July 2014


Halcyon Lake

I didn’t take any pictures at Mount Auburn Cemetery yesterday, when Seon Joon and I walked there. But I’d taken pictures when A (not her real initial) and I walked at Mount Auburn this time last year, and I’d taken pictures when Leslee and I walked at Mount Auburn the year before that. I’m in the habit, it seems, of meeting friends for cemetery strolls in July, when it’s hot and the shade beckons.

Woman and child

I’m not alone in this regard. Yesterday at Mount Auburn, Seon Joon and I saw a steady stream of visitors exploring the cemetery on foot and in slow-coasting cars, and as we enjoyed conversation and a brisk breeze atop Washington Tower, we were joined by a quiet queue of other visitors enjoying panoramic views of Cambridge, Watertown, and a hazy Boston skyline.

I’ve written before about my history at Mount Auburn, a place I started visiting when I lived at the Cambridge Zen Center in the mid-1990s. That means I’ve been going to Mount Auburn to walk, birdwatch, sketch, and simply unwind for nearly twenty years. Seon Joon had never been to Mount Auburn, so now that she’s moved to Cambridge, I felt an odd obligation to introduce her to one of my favorite places. I know from experience that if you’re going to weather the urban intensity of Central and Harvard Squares, you need to know where to find quiet pockets of green serenity.

Beloved daughter Maria

Mount Auburn, like any cemetery, is intended as a final resting place for the dearly departed…but for nearly twenty years, it’s served me as an interim resting place, a green oasis where I’ve returned, repeatedly. Seon Joon used the image of a compass point to describe Mount Auburn: here is a known place in a sea of unfamiliar places, somewhere to plant a figurative map-pin as she navigates a new city. I like to think of Mount Auburn as being a kind of secular Mecca: a compass-point that wields a magnetic pull, the faces of its faithful turning and re-turning to this spot that beckons like a green beacon.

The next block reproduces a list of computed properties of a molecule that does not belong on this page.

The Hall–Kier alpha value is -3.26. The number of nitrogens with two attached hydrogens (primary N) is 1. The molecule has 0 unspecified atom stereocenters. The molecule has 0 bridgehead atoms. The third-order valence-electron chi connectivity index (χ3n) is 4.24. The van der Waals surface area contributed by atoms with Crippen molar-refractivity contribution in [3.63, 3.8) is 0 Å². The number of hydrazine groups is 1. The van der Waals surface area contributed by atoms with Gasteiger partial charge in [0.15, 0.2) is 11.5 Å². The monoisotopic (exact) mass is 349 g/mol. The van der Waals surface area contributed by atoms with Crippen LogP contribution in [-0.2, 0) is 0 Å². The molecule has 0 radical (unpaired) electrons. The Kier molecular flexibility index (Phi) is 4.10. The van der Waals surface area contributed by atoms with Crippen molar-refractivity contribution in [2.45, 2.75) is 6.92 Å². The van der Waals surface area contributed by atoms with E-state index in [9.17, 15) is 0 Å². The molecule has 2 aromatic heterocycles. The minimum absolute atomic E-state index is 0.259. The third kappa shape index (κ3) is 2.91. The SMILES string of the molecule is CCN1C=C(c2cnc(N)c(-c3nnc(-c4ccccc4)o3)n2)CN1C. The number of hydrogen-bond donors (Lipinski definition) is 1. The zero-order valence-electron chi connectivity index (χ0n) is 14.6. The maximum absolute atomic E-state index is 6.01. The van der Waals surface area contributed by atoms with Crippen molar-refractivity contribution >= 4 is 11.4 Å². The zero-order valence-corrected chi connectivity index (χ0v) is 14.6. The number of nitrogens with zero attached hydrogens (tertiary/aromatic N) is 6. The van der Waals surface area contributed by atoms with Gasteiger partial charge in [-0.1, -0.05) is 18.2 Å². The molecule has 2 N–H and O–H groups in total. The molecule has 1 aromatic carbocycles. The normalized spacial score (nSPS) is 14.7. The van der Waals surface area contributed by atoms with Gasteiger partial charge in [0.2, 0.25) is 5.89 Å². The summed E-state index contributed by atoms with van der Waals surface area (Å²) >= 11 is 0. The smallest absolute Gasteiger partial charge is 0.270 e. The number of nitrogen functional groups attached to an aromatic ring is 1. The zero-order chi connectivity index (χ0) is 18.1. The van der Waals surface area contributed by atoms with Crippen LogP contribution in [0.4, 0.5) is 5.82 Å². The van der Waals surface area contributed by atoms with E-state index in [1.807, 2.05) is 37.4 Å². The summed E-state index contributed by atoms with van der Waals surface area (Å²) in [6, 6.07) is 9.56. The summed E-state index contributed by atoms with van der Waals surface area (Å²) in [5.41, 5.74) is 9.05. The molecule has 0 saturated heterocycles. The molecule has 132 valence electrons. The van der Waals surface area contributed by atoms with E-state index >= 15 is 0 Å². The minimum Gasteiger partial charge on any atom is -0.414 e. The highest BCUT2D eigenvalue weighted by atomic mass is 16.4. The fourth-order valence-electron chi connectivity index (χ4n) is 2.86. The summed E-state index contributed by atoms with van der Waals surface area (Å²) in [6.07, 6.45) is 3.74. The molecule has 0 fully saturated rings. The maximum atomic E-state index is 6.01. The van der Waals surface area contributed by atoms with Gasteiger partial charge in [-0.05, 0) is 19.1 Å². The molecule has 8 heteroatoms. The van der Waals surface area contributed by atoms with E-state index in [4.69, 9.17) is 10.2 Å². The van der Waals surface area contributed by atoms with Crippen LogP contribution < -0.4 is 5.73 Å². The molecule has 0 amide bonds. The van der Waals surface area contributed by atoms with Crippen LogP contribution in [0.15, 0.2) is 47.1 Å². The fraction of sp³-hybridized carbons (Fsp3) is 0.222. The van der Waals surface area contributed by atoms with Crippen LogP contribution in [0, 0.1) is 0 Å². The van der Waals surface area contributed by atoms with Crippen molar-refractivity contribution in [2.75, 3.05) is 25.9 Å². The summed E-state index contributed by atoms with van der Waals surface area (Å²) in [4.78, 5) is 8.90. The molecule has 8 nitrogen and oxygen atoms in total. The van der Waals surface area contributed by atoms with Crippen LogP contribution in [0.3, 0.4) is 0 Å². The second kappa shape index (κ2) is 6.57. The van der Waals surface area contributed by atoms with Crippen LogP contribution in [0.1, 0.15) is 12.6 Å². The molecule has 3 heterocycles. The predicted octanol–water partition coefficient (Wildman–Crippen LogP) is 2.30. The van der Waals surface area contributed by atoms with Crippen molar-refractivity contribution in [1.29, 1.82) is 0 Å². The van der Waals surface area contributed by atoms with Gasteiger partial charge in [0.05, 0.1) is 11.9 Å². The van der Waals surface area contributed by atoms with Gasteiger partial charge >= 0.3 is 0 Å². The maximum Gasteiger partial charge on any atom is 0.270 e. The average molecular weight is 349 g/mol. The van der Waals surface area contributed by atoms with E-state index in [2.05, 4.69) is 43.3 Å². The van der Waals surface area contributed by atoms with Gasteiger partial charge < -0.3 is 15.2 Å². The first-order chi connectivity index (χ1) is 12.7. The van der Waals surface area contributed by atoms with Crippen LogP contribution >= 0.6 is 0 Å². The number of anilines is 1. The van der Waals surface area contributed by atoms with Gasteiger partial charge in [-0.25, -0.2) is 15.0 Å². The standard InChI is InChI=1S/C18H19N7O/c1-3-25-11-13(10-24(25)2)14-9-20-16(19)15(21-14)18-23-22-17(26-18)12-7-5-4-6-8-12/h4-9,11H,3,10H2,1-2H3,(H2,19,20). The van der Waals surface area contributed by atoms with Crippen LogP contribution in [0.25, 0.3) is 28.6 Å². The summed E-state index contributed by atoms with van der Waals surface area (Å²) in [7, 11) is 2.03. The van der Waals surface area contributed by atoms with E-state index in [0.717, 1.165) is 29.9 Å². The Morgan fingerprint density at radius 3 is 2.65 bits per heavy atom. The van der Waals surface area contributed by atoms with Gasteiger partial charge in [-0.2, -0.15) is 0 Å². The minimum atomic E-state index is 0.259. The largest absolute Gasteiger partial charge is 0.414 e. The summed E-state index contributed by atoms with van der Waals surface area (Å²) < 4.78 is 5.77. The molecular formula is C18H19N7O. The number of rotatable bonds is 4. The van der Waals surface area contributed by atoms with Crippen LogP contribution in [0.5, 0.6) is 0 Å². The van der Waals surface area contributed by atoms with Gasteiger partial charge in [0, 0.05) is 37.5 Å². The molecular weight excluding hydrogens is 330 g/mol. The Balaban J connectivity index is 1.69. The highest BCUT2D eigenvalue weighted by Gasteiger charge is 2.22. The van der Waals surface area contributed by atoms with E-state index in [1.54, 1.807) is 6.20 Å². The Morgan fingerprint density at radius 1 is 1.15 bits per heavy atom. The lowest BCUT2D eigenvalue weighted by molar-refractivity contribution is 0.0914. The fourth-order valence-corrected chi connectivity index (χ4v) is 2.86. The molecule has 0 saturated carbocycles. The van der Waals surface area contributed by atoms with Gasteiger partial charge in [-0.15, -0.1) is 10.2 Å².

Yarnbombed

It’s been two years since I quit my adjunct teaching job at Keene State College, and it’s been two weeks since I quit my online teaching job for Southern New Hampshire University. This means that after having spent a dozen years in the Granite State, I no longer have any official New Hampshire ties: I now live and work entirely in Massachusetts rather than leading a divided life shuttling between two states.

Yarnbombed

I taught at Keene State for ten years, I taught online for SNHU for eleven years, and I lived in New Hampshire for twelve years. I mention these details because this summer feels like the end of an era: the end of one life and the beginning of another. Henry David Thoreau lived at Walden Pond for two years before deciding it was time to move on: he had, he said, other lives to lead. I seem to be on a slower schedule than Thoreau, needing a decade or more before realizing I’m ready for a change.

Yarnbombed

Over the past twenty years, I’ve proven I can patch together a livelihood as an adjunct instructor; now, I’m wondering what I want to do with the rest of my life outside of working. Teaching online was a great moonlighting gig while I taught full-time at Keene State, and it was a good supplemental income while I got settled into my part-time job at Framingham State, but teaching online can be grueling if you do it long-term. For the past eleven years, I’ve taught online classes year-round, taking my laptop on every vacation and checking my classes at least once a day, every day: weekdays, weekends, and sick days included. One of the benefits of teaching online is you can do it anywhere…but one of the drawbacks of teaching online is you feel like you must do it, everywhere.

Yarnbombed

Now I find myself wondering what I’d like my life to look like now that I’ve said “no” to year-round, around-the-clock teaching. In a previous lifetime when I worked for a church, one of my colleagues warned me about what she called the caring professions. Anytime that your job involves caring for other people, it’s easy to forget your own self-care. When you’re doing “the Lord’s work” at a church—or when you’re focusing on student success at a college—you feel guilty leaving your work at the office, as if it were “just” a job. But at the end of the day, that’s exactly what being an adjunct instructor is: it’s a job, and a part-time one at that. Looking back on the past decade or two, I realize I’ve regularly put my students before myself, pouring more time and energy into my job than my part-time status deserved.

Yarnbombed

The other day I brainstormed a list of things I want now that my days teaching for SNHU are over. “I want my life back” was the first thing I typed: a hyperbolic statement that popped out the instant I set fingers to keys. There are a lot of things I’ve let fall by the wayside in the past decade: I want to practice more, exercise more, and write more. I want to finish that book I’ve started then set aside umpteen times. I want to see myself as a writer and human being first and a teacher second: I want to remember that even the caring professions are, ultimately, just jobs. Now that I’ve fully crossed from one state to another, I want to settle into life in the here and now, spending less energy Earning-a-Living and more time Simply Living.

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